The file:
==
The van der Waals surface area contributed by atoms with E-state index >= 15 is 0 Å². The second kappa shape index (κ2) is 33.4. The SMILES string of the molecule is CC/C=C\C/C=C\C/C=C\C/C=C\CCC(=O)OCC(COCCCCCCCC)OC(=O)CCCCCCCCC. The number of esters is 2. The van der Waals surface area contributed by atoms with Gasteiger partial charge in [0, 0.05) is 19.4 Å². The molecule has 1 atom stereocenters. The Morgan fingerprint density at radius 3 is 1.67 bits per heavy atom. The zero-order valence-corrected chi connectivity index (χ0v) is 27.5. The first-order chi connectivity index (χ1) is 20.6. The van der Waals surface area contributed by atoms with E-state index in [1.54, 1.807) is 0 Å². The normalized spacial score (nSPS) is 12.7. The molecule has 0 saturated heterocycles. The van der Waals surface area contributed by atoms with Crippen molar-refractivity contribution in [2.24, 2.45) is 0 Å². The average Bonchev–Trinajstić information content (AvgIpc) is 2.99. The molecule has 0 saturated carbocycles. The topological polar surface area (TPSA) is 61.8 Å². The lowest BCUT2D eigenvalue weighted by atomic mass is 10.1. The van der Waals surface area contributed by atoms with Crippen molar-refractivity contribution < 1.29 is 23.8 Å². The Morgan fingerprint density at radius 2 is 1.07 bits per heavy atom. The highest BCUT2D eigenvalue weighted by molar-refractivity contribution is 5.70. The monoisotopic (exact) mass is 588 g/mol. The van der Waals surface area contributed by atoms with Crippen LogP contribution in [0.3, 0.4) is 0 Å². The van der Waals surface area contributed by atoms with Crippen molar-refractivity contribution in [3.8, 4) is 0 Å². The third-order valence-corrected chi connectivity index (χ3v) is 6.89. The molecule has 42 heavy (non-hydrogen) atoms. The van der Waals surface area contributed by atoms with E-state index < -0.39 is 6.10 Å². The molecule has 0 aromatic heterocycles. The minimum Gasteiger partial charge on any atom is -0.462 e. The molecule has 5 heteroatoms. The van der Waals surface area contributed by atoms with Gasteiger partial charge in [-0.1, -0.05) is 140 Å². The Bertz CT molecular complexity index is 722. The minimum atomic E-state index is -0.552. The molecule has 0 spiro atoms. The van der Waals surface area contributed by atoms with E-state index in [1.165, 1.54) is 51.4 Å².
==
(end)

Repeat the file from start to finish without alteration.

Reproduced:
The van der Waals surface area contributed by atoms with E-state index >= 15 is 0 Å². The second kappa shape index (κ2) is 33.4. The SMILES string of the molecule is CC/C=C\C/C=C\C/C=C\C/C=C\CCC(=O)OCC(COCCCCCCCC)OC(=O)CCCCCCCCC. The number of esters is 2. The van der Waals surface area contributed by atoms with Gasteiger partial charge in [0, 0.05) is 19.4 Å². The molecule has 1 atom stereocenters. The Morgan fingerprint density at radius 3 is 1.67 bits per heavy atom. The zero-order valence-corrected chi connectivity index (χ0v) is 27.5. The first-order chi connectivity index (χ1) is 20.6. The van der Waals surface area contributed by atoms with E-state index in [1.54, 1.807) is 0 Å². The normalized spacial score (nSPS) is 12.7. The molecule has 0 saturated heterocycles. The van der Waals surface area contributed by atoms with Crippen molar-refractivity contribution in [2.24, 2.45) is 0 Å². The average Bonchev–Trinajstić information content (AvgIpc) is 2.99. The molecule has 0 saturated carbocycles. The topological polar surface area (TPSA) is 61.8 Å². The lowest BCUT2D eigenvalue weighted by atomic mass is 10.1. The van der Waals surface area contributed by atoms with Crippen molar-refractivity contribution < 1.29 is 23.8 Å². The Morgan fingerprint density at radius 2 is 1.07 bits per heavy atom. The highest BCUT2D eigenvalue weighted by molar-refractivity contribution is 5.70. The monoisotopic (exact) mass is 588 g/mol. The van der Waals surface area contributed by atoms with Crippen LogP contribution in [0.3, 0.4) is 0 Å². The van der Waals surface area contributed by atoms with Crippen molar-refractivity contribution in [3.8, 4) is 0 Å². The third-order valence-corrected chi connectivity index (χ3v) is 6.89. The molecule has 42 heavy (non-hydrogen) atoms. The van der Waals surface area contributed by atoms with E-state index < -0.39 is 6.10 Å². The molecule has 0 aromatic heterocycles. The minimum Gasteiger partial charge on any atom is -0.462 e. The molecule has 5 heteroatoms. The van der Waals surface area contributed by atoms with Gasteiger partial charge in [-0.1, -0.05) is 140 Å². The Bertz CT molecular complexity index is 722. The minimum atomic E-state index is -0.552. The molecule has 0 spiro atoms. The van der Waals surface area contributed by atoms with E-state index in [1.165, 1.54) is 51.4 Å².